March 13, 2012

Texas Study Shows Gains in Vaccination Rates After 3-Year Interval

News flash: when it comes to vaccinating companion animals against rabies, less is more. 

A new study undertaken by Austin Community College subsequent to the State of Texas adopting a 3 year rabies revaccination protocol in 2003 indicates that the fears of its opponents were unfounded. There have been no negative consequences of extending the interval between rabies shots. Indeed, the rate of vaccination among dogs and cats has improved overall.

When states or territories weigh the public health safety concerns of adopting similar requirement changes, the results of this Texas study should be considered. The hypothesized decrease in rabies vaccination rates after the introduction of a triennial vaccine interval in Texas were not realized. In fact, vaccination rates appear to have improved across the board after the code change. Even among age groups in which the annual vaccination requirement was preserved, vaccination rates increased. 

This is good news to the veterinarians who stridently opposed the rabies protocol to 3 years. Their fears that pet owners would "forget" to revaccinate and that lapsed rabies licenses would cause rabies outbreaks and so much more that never came to pass.

It's also good news for rabies law reform activists who are pushing local communities to get on board with State guidelines. Now there is empirical evidence to support the move to relax rabies control and prevention policies at the city and county level without endangering public health.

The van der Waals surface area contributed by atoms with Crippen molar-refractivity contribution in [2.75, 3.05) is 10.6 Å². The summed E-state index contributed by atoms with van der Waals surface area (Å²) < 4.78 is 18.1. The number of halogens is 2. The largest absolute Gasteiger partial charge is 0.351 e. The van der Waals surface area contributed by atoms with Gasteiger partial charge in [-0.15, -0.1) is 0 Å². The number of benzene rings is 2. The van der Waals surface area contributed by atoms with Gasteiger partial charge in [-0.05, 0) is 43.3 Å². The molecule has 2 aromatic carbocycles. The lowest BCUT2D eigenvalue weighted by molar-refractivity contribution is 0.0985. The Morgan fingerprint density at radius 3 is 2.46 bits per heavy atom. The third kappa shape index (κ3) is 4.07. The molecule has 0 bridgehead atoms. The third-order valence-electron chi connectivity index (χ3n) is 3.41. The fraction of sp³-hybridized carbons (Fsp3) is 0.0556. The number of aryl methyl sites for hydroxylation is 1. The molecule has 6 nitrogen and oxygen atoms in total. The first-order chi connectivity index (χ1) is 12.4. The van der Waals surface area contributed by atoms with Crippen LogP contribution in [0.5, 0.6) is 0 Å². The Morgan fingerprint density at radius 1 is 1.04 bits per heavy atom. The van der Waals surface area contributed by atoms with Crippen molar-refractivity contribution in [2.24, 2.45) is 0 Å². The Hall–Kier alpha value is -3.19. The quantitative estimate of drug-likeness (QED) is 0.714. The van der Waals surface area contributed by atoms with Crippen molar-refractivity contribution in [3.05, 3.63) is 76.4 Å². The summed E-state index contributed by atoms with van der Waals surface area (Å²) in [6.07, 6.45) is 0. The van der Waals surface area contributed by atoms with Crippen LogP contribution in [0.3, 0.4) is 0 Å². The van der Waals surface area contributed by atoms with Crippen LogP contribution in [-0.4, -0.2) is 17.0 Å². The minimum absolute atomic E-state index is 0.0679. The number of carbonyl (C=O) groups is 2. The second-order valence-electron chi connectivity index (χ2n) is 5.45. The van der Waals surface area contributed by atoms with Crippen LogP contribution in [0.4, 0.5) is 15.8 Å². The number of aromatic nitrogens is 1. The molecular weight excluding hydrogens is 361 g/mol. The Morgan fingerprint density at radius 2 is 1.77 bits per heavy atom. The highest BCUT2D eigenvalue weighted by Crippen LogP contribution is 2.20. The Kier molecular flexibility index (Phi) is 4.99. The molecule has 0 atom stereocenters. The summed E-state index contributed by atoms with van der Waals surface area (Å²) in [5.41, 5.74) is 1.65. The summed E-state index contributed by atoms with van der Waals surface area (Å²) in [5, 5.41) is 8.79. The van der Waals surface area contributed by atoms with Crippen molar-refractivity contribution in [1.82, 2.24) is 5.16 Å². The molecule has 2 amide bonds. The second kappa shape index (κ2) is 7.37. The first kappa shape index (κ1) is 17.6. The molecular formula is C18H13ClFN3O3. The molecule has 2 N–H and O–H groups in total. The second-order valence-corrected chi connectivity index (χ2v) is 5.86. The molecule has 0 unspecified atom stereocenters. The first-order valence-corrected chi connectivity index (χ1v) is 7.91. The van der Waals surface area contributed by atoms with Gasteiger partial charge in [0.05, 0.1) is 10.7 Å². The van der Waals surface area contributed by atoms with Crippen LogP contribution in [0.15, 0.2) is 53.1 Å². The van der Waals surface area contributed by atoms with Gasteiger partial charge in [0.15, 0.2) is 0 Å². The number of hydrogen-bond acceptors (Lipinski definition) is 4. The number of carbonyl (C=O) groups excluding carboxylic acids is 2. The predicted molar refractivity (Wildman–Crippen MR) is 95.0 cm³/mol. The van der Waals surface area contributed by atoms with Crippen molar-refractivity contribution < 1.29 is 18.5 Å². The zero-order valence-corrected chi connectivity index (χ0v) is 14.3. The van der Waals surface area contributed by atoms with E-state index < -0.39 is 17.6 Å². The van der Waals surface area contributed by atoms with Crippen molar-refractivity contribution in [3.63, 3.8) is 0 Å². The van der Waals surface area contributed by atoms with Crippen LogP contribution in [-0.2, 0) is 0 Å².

Since the 1950's, the goal of public health officials has been to vaccinate dogs against rabies to create a buffer between wildlife and humans. It has been a highly successful public safety program.

According to the Center for Disease Control in 2007, canine rabies has been eradicated from the United State.

Concomitantly, vaccine-related reactions among dogs and cats have increased. This is the unintended consequence of vaccinating the same animals annually rather than expanding the universe of animals vaccinated.

The ACC study supports the view that rabies laws can only go so far before they become counter-productive.

Due to the cost and potential for vaccine damage inherent in annual rabies vaccination, many pet owners stop vaccinating companion animals altogether. Given the opportunity to vaccinate less frequently, it appears that more pet owners are willing to comply with rabies laws.

Some time ago, National Association of State Public Health Veterinarians (NASPHV) made the same observation in its rabies control and prevention "bible."
The Center for Disease Control’s National Association of State Public Health Veterinarian's (NASPHV) Compendium of Animal Rabies Prevention and Control 2008 states that, “Vaccines used in state and local rabies control programs should have at least a 3-year duration of immunity. This constitutes the most effective method of increasing the proportion of immunized dogs and cats in any population (50).” They specifically warn that, “[n]o laboratory or epidemiologic data exist to support the annual or biennial administration of 3- or 4-year vaccines following the initial series.” Also endorsing the NASPHV’s Rabies Compendium are the American Veterinary Medical Association (AVMA)[1] and the American Animal Hospital Association (AAHA).

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